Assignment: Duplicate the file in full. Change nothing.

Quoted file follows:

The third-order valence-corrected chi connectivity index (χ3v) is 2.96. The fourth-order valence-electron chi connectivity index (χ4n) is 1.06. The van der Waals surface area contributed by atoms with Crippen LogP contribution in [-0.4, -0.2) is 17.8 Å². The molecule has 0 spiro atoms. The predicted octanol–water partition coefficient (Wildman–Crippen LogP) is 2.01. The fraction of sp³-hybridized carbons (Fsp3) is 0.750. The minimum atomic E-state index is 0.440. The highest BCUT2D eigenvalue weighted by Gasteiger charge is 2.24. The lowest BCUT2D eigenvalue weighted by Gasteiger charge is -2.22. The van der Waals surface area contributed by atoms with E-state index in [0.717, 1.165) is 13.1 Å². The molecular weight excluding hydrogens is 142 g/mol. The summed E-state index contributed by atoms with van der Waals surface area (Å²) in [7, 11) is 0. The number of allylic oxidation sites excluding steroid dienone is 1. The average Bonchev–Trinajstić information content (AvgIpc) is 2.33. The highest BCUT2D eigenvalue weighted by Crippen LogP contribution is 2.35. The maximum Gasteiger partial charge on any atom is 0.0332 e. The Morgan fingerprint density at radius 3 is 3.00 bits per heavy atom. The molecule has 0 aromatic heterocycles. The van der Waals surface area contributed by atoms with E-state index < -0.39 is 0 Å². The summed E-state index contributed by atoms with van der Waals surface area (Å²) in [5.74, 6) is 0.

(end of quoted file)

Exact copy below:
The third-order valence-corrected chi connectivity index (χ3v) is 2.96. The fourth-order valence-electron chi connectivity index (χ4n) is 1.06. The van der Waals surface area contributed by atoms with Crippen LogP contribution in [-0.4, -0.2) is 17.8 Å². The molecule has 0 spiro atoms. The predicted octanol–water partition coefficient (Wildman–Crippen LogP) is 2.01. The fraction of sp³-hybridized carbons (Fsp3) is 0.750. The minimum atomic E-state index is 0.440. The highest BCUT2D eigenvalue weighted by Gasteiger charge is 2.24. The lowest BCUT2D eigenvalue weighted by Gasteiger charge is -2.22. The van der Waals surface area contributed by atoms with E-state index in [0.717, 1.165) is 13.1 Å². The molecular weight excluding hydrogens is 142 g/mol. The summed E-state index contributed by atoms with van der Waals surface area (Å²) in [7, 11) is 0. The number of allylic oxidation sites excluding steroid dienone is 1. The average Bonchev–Trinajstić information content (AvgIpc) is 2.33. The highest BCUT2D eigenvalue weighted by Crippen LogP contribution is 2.35. The maximum Gasteiger partial charge on any atom is 0.0332 e. The Morgan fingerprint density at radius 3 is 3.00 bits per heavy atom. The molecule has 0 aromatic heterocycles. The van der Waals surface area contributed by atoms with E-state index < -0.39 is 0 Å². The summed E-state index contributed by atoms with van der Waals surface area (Å²) in [5.74, 6) is 0.